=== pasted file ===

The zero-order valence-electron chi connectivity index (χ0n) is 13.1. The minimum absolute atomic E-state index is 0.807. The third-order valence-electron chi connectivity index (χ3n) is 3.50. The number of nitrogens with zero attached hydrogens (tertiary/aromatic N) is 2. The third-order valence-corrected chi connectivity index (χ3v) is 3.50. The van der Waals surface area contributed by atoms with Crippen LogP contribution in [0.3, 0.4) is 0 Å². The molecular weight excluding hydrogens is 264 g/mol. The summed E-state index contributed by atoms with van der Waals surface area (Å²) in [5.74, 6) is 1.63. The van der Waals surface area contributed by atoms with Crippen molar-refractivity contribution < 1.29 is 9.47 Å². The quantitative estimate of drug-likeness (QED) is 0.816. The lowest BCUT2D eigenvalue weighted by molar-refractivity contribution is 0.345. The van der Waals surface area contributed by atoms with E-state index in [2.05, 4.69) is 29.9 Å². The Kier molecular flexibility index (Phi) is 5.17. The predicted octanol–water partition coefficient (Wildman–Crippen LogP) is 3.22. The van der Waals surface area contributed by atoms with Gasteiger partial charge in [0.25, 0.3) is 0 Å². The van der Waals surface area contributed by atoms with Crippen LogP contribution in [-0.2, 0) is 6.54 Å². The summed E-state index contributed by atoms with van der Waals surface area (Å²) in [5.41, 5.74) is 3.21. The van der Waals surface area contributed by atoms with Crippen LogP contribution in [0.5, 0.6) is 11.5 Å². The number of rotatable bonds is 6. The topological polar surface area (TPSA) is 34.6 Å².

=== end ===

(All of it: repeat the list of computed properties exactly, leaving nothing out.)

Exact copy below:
The zero-order valence-electron chi connectivity index (χ0n) is 13.1. The minimum absolute atomic E-state index is 0.807. The third-order valence-electron chi connectivity index (χ3n) is 3.50. The number of nitrogens with zero attached hydrogens (tertiary/aromatic N) is 2. The third-order valence-corrected chi connectivity index (χ3v) is 3.50. The van der Waals surface area contributed by atoms with Crippen LogP contribution in [0.3, 0.4) is 0 Å². The molecular weight excluding hydrogens is 264 g/mol. The summed E-state index contributed by atoms with van der Waals surface area (Å²) in [5.74, 6) is 1.63. The van der Waals surface area contributed by atoms with Crippen molar-refractivity contribution < 1.29 is 9.47 Å². The quantitative estimate of drug-likeness (QED) is 0.816. The lowest BCUT2D eigenvalue weighted by molar-refractivity contribution is 0.345. The van der Waals surface area contributed by atoms with E-state index in [2.05, 4.69) is 29.9 Å². The Kier molecular flexibility index (Phi) is 5.17. The predicted octanol–water partition coefficient (Wildman–Crippen LogP) is 3.22. The van der Waals surface area contributed by atoms with Gasteiger partial charge in [0.25, 0.3) is 0 Å². The van der Waals surface area contributed by atoms with Crippen LogP contribution in [-0.2, 0) is 6.54 Å². The summed E-state index contributed by atoms with van der Waals surface area (Å²) in [5.41, 5.74) is 3.21. The van der Waals surface area contributed by atoms with Crippen LogP contribution in [0.5, 0.6) is 11.5 Å². The number of rotatable bonds is 6. The topological polar surface area (TPSA) is 34.6 Å².